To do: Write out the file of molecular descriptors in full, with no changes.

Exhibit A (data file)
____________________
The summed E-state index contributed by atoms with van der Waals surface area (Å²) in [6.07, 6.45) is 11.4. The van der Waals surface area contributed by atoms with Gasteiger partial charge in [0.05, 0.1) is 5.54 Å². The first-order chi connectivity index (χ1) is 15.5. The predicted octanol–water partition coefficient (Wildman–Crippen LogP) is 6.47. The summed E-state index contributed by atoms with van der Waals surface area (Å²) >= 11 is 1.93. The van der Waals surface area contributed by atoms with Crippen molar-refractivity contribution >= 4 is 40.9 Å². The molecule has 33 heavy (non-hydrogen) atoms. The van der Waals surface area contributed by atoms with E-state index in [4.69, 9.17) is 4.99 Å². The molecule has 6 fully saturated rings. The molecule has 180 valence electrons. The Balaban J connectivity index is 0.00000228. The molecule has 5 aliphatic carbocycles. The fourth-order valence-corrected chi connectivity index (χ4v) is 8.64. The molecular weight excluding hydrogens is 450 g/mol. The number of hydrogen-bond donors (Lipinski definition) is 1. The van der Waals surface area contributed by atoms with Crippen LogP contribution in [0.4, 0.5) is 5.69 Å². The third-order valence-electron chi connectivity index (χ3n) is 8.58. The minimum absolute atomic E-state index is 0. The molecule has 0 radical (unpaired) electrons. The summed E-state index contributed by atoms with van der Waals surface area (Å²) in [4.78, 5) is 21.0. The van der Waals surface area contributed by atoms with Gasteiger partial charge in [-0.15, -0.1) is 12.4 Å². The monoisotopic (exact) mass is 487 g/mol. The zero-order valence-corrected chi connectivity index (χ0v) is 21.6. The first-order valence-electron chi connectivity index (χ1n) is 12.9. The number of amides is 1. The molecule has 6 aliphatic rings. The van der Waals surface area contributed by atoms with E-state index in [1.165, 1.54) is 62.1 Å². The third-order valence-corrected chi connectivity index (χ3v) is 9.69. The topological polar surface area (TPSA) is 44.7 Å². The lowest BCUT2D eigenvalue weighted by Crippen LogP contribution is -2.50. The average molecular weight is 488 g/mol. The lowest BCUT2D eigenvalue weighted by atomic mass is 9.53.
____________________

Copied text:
The summed E-state index contributed by atoms with van der Waals surface area (Å²) in [6.07, 6.45) is 11.4. The van der Waals surface area contributed by atoms with Gasteiger partial charge in [0.05, 0.1) is 5.54 Å². The first-order chi connectivity index (χ1) is 15.5. The predicted octanol–water partition coefficient (Wildman–Crippen LogP) is 6.47. The summed E-state index contributed by atoms with van der Waals surface area (Å²) >= 11 is 1.93. The van der Waals surface area contributed by atoms with Crippen molar-refractivity contribution >= 4 is 40.9 Å². The molecule has 33 heavy (non-hydrogen) atoms. The van der Waals surface area contributed by atoms with E-state index in [4.69, 9.17) is 4.99 Å². The molecule has 6 fully saturated rings. The molecule has 180 valence electrons. The Balaban J connectivity index is 0.00000228. The molecule has 5 aliphatic carbocycles. The fourth-order valence-corrected chi connectivity index (χ4v) is 8.64. The molecular weight excluding hydrogens is 450 g/mol. The number of hydrogen-bond donors (Lipinski definition) is 1. The van der Waals surface area contributed by atoms with Crippen LogP contribution in [0.4, 0.5) is 5.69 Å². The third-order valence-electron chi connectivity index (χ3n) is 8.58. The minimum absolute atomic E-state index is 0. The molecule has 0 radical (unpaired) electrons. The summed E-state index contributed by atoms with van der Waals surface area (Å²) in [4.78, 5) is 21.0. The van der Waals surface area contributed by atoms with Gasteiger partial charge in [-0.15, -0.1) is 12.4 Å². The monoisotopic (exact) mass is 487 g/mol. The zero-order valence-corrected chi connectivity index (χ0v) is 21.6. The first-order valence-electron chi connectivity index (χ1n) is 12.9. The number of amides is 1. The molecule has 6 aliphatic rings. The van der Waals surface area contributed by atoms with E-state index in [1.165, 1.54) is 62.1 Å². The third-order valence-corrected chi connectivity index (χ3v) is 9.69. The topological polar surface area (TPSA) is 44.7 Å². The lowest BCUT2D eigenvalue weighted by Crippen LogP contribution is -2.50. The average molecular weight is 488 g/mol. The lowest BCUT2D eigenvalue weighted by atomic mass is 9.53.